LarryLakeReservoir Characterization by Production Data

Dr. Larry Lake, professor in the Department of Petroleum and Geosystems Engineering at The University of Texas at Austin, will deliver a Distinguished Lecture at BYU at 4:00 p.m. on January 22, 2015. This will be followed at 6 p.m. by a dinner meeting with presentations of ongoing research by BYU students. The seminar will be held in room CB 254 of the Clyde Engineering Building at Brigham Young University in Provo, UT. The dinner meeting will be held in the Wilkinsons Center, also at BYU. Please RSVP to Landon Paskett,, for either or both events by January 15, 2015. The seminar is complimentary (no charge) and the cost for the dinner is $25 for SPE members and $15 for members of an SPE student chapter. Requests for dietary constraints should be indicated. Maps and instructions for parking are appended to this announcement.

Larry W. Lake is a professor in the Department of Petroleum and Geosystems Engineering at The University of Texas at Austin. He holds B.S.E and Ph.D. degrees in Chemical Engineering from Arizona State University and Rice University, respectively. Dr. Lake is the author or co-author of more than 100 technical papers, four textbooks and the editor of three bound volumes. He has served on the Board of Directors for the Society of Petroleum Engineers (SPE), won the 1996 Anthony F. Lucas Gold Medal of the AIME, the Degoyer Distinguished Service Award in
2002, and has been a member of the National Academy of Engineers since 1997

Abstract for Distinguished Lecture by Dr. Larry Lake
The history of reservoir characterization has been based on and currently rests on static data. Indeed, entire technologies, academic majors, and even commercial enterprises have sprung up to gather, interpret, and use core data, logs, geology and seismic data. The saturations, porosities, permeabilities, relative permeabilitiies, to name a few, from these technologies form the basis of volumetric calculations (original hydrocarbon in place), and recovery estimates (recoverable hydrocarbon).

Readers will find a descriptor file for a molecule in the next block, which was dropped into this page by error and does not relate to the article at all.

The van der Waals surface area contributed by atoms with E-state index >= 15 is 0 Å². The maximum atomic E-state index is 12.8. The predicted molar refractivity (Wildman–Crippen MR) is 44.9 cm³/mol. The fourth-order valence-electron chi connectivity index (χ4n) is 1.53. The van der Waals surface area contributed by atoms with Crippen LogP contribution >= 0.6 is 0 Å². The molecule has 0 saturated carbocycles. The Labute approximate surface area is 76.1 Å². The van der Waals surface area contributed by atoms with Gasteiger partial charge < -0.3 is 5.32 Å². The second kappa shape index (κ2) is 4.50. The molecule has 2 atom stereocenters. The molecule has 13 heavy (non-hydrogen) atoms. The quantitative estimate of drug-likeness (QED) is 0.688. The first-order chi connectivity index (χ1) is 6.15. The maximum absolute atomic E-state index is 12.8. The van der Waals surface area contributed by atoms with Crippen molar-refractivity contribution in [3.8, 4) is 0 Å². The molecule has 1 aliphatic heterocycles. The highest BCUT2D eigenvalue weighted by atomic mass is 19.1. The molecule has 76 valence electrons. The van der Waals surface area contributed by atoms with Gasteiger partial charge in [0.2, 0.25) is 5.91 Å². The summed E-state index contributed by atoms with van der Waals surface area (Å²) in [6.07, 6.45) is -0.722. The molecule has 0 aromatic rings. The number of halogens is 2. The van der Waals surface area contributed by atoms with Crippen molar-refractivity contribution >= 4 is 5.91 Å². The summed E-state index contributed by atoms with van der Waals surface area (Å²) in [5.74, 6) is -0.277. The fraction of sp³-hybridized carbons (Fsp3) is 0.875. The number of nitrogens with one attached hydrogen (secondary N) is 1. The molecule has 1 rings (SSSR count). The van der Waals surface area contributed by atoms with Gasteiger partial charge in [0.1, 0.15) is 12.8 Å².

Ironically, it is dynamic data or data from flowing wells that are of commercial interest because revenue streams are directly proportional to it. But, aside from use in pressure transient analysis and as targets in simulation history matching, these data are little used in characterization.

This situation is about to change. The large-scale use of near-continuous (real-time) surface and downhole measurements of rates (all fluids), pressures, and temperatures will augment and in some cases supplant reliance on static measurements. Such measurements are common now on new production facilities. Indications are that they are cost-effective on existing or legacy production.

But these measurements will only be useful if there are means to interpret them. The objective of this presentation is to discuss the capacitance-resistance model that will use the coming “tsunami” of data to characterize reservoirs.

4:00 – 5:00 p.m. Lecture by Prof. Larry Lake, University of Texas at Austin Clyde Engineering Building
CB 254

6:00 – 8:30 p.m. Dinner Meeting and Student Presentations
• Ammon Eaton:
• Reza Asgharzadeh (Junho Park):
• Abe Martin:
• Sarah Nikbakhsh: Wilkinsons Center
WSC 2142

Directions and Parking Instructions
Approaching from Salt Lake City

If attending for the 4 pm lecture
1. Take I-15 southbound
2. Take exit 269 in Orem towards University Parkway. Follow University Parkway eastbound for 4 miles until you approach the football stadium
3. University PARKWAY becomes 1650 North St. as you pass over University AVENUE. Continue on E 1650 N St. for half of a mile, passing the football stadium on the left and baseball fields on the right.
4. Right turn onto 900 East Street. Continue for half of a mile.
5. Right turn on 1100 North Street. Continue 500 ft.
6. Park in Visitor Parking on the left. Address: E 1100 N St, Provo, UT 84604. Walk to the Clyde Building on the southeastern corner of campus (see blue arrow below).

If attending for the dinner only
Follow the same directions as above, but after parking, walk according to the green arrow below to WSC 2142 in the Wilkinsons Center